Over the last few years “documentary style” has become a bit of a buzz word in wedding photography. The idea of an unobtrusive photographer who stays completely in the background and only documents the day as it happens has of course its obvious perks; it seems like the most relaxed photography experience ever, as the bride and groom just have to think about getting married to each other, and the photographer will be there to capture the moments as they pass.
When we initially started photographing weddings in the US, the whole documentary style was only just emerging. With my background being in journalism, we both found the idea of being “wedding photo documentary makers” very fitting and got really passionate about capturing all the brilliant little moments during a wedding day: the little reactions, small hidden smiles and glances, interlocked hands under a table, a bride’s half-amused-half-worried smile during her dad’s speech… And we still love all these moments today! In fact, these often unseen gestures make up an important part of our wedding day coverage.
So what has led us to re-think the way we take pictures? Over the last few years, after doing more and more weddings, we have realised that with a purely documentary style, there can be a level of detachment in the pictures. Photographers can try so hard to not get involved in the wedding day that the photos look like they have been taken by a complete stranger. Or in other words, the pictures reflect that “outsider feeling”. In some cases, you see photographers trying so hard to hide that they become the most visible thing in the room.
A famous photographer, Robert Capa, once said, “If your pictures aren’t good enough, you’re not close enough.” Capa didn’t just talk about using a bigger lens or walking physically closer to the subject, he was talking about getting more involved and connected when taking pictures.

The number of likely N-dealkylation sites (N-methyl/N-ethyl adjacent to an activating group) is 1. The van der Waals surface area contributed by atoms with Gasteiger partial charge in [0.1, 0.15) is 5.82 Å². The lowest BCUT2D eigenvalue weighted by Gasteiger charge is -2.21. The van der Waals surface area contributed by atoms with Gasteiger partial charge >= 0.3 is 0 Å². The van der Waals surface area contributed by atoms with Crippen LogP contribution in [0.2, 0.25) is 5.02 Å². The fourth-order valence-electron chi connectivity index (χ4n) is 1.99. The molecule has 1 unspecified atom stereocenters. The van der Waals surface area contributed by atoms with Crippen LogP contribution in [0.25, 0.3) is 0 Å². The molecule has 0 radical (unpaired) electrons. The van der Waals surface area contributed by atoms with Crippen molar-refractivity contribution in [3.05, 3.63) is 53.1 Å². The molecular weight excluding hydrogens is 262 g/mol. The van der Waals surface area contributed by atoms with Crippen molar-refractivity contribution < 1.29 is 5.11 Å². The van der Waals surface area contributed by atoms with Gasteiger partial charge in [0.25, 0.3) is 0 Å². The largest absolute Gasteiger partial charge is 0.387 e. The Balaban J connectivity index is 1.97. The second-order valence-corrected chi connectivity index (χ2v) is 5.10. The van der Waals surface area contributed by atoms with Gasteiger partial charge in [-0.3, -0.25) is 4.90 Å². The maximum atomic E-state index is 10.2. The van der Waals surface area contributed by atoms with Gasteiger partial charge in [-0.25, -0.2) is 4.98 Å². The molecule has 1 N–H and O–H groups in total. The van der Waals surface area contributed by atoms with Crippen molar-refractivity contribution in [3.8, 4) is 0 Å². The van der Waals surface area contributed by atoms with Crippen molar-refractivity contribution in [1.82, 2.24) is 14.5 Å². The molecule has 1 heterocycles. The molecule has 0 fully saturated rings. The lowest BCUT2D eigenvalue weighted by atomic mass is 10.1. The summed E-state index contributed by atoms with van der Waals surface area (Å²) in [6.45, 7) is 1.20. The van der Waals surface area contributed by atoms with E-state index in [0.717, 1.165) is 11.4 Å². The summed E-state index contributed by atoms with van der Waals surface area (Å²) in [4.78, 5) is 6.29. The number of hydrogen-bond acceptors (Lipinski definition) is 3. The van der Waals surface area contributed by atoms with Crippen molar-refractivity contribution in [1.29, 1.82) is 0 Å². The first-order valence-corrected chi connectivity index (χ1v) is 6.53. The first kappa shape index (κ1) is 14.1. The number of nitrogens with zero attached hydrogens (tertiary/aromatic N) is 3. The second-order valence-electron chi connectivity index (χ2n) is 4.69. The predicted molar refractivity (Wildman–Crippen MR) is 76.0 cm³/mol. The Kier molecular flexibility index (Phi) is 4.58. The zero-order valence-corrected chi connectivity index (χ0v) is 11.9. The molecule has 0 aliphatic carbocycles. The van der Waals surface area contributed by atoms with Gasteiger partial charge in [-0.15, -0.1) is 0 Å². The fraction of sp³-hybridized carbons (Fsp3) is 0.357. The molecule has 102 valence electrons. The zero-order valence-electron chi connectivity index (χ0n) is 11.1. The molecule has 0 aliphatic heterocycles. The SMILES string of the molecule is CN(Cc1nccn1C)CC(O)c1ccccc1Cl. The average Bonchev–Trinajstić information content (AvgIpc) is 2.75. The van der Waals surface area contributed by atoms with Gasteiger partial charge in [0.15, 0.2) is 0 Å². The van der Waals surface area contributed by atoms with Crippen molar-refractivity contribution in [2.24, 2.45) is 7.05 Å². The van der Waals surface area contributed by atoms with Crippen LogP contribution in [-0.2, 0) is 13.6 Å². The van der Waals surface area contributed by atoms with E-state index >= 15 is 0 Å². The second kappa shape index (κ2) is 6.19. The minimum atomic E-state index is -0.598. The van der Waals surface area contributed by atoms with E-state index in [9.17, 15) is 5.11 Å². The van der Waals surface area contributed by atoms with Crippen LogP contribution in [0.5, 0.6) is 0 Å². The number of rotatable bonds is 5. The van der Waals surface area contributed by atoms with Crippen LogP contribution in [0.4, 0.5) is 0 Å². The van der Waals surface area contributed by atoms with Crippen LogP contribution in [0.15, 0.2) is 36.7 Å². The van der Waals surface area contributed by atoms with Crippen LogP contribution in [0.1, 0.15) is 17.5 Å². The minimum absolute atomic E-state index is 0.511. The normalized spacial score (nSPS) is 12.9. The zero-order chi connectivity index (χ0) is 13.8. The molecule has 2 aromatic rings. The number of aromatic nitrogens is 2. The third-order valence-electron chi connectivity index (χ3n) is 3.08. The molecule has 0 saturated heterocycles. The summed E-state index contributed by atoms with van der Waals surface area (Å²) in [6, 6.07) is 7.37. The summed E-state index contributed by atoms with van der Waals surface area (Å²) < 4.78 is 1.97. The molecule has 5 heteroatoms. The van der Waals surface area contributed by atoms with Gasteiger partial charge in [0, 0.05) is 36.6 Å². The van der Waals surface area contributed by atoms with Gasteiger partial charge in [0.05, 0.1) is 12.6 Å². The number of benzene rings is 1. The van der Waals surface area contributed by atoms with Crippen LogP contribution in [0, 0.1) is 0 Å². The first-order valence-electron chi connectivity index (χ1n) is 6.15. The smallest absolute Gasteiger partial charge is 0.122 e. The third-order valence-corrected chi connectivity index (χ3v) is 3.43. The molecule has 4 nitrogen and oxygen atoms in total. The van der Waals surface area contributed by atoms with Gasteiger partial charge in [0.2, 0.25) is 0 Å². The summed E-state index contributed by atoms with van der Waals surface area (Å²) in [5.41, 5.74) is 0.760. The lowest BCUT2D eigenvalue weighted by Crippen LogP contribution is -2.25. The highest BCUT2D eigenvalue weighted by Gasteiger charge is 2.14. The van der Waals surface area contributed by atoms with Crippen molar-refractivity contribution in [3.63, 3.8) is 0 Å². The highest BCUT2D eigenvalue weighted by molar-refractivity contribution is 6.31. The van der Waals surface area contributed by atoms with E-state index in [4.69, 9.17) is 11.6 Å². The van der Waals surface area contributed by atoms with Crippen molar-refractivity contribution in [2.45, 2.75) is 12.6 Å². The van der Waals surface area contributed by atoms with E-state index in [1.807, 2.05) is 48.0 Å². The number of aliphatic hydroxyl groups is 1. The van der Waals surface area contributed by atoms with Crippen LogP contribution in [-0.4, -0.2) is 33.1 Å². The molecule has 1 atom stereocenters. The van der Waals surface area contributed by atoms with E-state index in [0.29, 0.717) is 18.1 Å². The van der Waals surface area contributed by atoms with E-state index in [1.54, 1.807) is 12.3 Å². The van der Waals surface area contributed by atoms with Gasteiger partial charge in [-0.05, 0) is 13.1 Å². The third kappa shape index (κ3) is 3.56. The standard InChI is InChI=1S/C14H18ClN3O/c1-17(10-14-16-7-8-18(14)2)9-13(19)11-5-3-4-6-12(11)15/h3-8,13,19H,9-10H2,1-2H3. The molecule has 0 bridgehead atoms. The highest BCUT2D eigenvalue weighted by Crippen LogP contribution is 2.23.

Capa’s statement very much reflects the journey we have been on. We realised that, for two reasons, we wanted to get more involved with our wedding couples, wanted to get closer to the subject. First, because it very much fits our personalities. Wherever we are, we love getting to know people. Hearing how “our” couples met and listening to their vision for the day before the wedding just sets the right mood for the Big Day. When the wedding comes around, we are both really excited to see these two people say yes to each other. We truly care about them and we believe that shows in our pictures too, which leads us to point number two. Second, because getting to know the couple and being a more integral part of the wedding makes for stunning pictures, full of character. We never like seeing wedding photographers ordering couples around, but we’ve realised that people appreciate a little guidance here and there. An encouraging comment on a nice smile or a good pose go a long way.
We really enjoy having some interaction with the wedding couple at certain points on their big day, particularly when it’s just them and us for the bride and groom photos. And at all of our recent weddings the couples have commented on how nice it is to step away from the guests for a short time when taking pictures and breathe, relax and take it all in. As a result, we think the photos really reflect this atmosphere, where the couple can just focus on each other and enjoy each other’s company.
[Alex and Becci on their wedding day in the coffee shop where they first met.]
So when asked about our style when photographing weddings, we describe it as “story telling” rather than “documentary”. Because yes, we do want to get to know the couple. We do want their photos to show them at their best. And we do actively seek out moments and details that reflect the day. Sometimes that might mean doing a little re-shuffling in order to do the moment justice. Like placing the bouquet on that perfect vintage dresser in the bride’s mum’s kitchen.